By Victoria L. Dammer

The Paper Mill Playhouse was alive with Richard Rodgers and Oscar Hammerstein II’s musical The Sound of Music on December 7, entertaining a sold-out crowd mesmerized by the singing, dancing, and stage design of this timeless love story.

The Sound of Music is the infamous story of the von Trapp family singers, forced to leave their homeland during the Nazi invasion of Austria. The musical is based on the life of Maria Ranier (Ashley Blanchet), a somewhat misfit cloistered nun at the Nunberg Abbey in Salzburg, whom Mother Abbess (Caitlin Burke) sends to the von Trapp household to become the governess of seven children.

The opening song, Preludium, is sung by the nuns in the abbey. The title song, The Sound of Music, followed this. Set in the sweeping backdrop of the mountainside near the abbey, Maria sang the song, which immediately brought back memories of Julie Andrews in the famous film version released in 1965. From this point on, the entire production deeply ensconced the audience.

Theatergoers are familiar with Rodgers and Hammerstein hit tunes, such as the enduring and comical tune Maria, sung by Sisters Berthe (Madeleine Doherty), Sophia (Ariana Valdes), Margaretta (Mary Illes), and Mother Abbess. In addition, the beloved My Favorite Things, sung by Maria and Mother Abbess, has lyrics most of us know by heart.

Who doesn’t remember the song Do-Re-Mi, sung when Maria arrives at the von Trapp house and meets the children for the first time? Based on the solfege scale, most of the audience was singing along to the words.

One of the corniest songs in the play, but one that aroused the most pleasure, was The Lonely Goatherd, sung by Maria and the children in her bedroom during an intense thunderstorm. The ensuing camaraderie cemented the relationship between the governess and the children through the comical words of the song.

If you could listen to just one song from the entire production, Burke’s rendition of Climb Ev’ry Mountain reverberated throughout the theater and rocked your emotional core with the depth of her voice. The crescendo of her vocal talent penetrated each soul in attendance. What a commanding voice; it was a show-stopping performance, rewarded by thunderous applause.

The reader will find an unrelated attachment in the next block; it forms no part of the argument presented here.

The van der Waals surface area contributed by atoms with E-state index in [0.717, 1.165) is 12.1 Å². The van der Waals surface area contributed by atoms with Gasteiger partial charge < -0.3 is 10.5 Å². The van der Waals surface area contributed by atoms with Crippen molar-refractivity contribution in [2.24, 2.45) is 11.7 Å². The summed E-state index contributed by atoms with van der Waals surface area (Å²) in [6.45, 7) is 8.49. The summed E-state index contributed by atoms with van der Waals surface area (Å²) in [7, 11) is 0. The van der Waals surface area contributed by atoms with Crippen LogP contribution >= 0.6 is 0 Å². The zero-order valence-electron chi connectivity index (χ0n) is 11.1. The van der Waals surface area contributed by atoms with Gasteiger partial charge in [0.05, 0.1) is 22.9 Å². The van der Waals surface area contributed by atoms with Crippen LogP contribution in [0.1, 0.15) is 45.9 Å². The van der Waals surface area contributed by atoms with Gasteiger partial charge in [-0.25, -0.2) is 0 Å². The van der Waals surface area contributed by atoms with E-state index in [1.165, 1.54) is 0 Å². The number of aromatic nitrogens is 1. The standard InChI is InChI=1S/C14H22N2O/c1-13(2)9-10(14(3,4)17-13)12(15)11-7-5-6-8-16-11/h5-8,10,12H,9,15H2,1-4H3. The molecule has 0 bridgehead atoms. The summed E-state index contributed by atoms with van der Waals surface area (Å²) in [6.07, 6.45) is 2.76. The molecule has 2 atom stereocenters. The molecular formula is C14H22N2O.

The second half of the play takes on the sad historical reason the von Trapp family fled Austria, but also presents the magical love affair that began between Maria and Baron von Trapp (Graham Rowat) that endured for decades, and the two marry in a heavenly ceremony at the abbey’s chapel.

Entrapped by the idealism of the Third Reich, the conflict between adolescent loves Liesl von Trapp (Analise Scarpaci) and Rolf Gruber (Andrew Alstat) separates the two. The song Sixteen Going on Seventeen, sung in the first half as a flirty tune between the two, takes on a different tone when Maria and Liesl sing it. Maria softens Liesl’s aching heart now that Rolf has chosen duty over love, and the song promises hope for future romance.

The von Trapp family sing in a concert that is a rouse for their eventual escape from Austria, but Rowat’s deeply emotional version of Edelweiss brought tears to those in attendance. It was a heart-wrenching melody for those who can recall the turmoil evoked by the song’s words. Years after The Sound of Music was written, the recurrence of Climb Ev’ry Mountain as the finale praises a simple dream that inspires love decade after decade to audiences old and new.

The Sound of Music, starring Ashley Blanchet, Caitlin Burke, Madeleine Doherty, Mary Illes, Ariana Valdes, Graham Rowat, Paul Slade Smith, Stacia Fernandez, Analise Scarpaci, Coleman Simmons, Jacey Sink, Cody Braverman, Tara Rajan, Austin Elle Fisher, Charlotte Sydney Harrington, Andew Alstat, Emily Borromeo, Gavin Lee, Christopher Gurr, Eric Michael Gillett, Kayleen Seidl and Mark Banik.

Music by Richard Rodgers and lyrics by Oscar Hammerstein II; book by Howard Lindsay and Russel Crouse; original scenic design by James Fouchard; scenic coordination and additional design by Kelly James Tighe; original costume design by Catherine Zuber; costume design by Leon Dobkowski; lighting design by Charlie Morrison; sound design by Sun Hee Kil; hair and wig design by Jimmy Goode; casting by Nora Brennan Castings, CSA; production stage management by Gary Mickelson; music director and conductor Meghann Zervoulis Bate; choreography by Kenny Ingram; directed by Mark S. Hoebee.

The Paper Mill Playhouse, recipient of the  2016 Regional Theater Tony Award, is located at 22 Brookside Drive, Millburn NJ. Tickets are available at box office 973-376-4343 or Paper Mill Playhouse Shows & Official Tickets: What’s Up Next.

Now playing through January 1, 2023. Running time is approximately 180 minutes with a 15-minute intermission.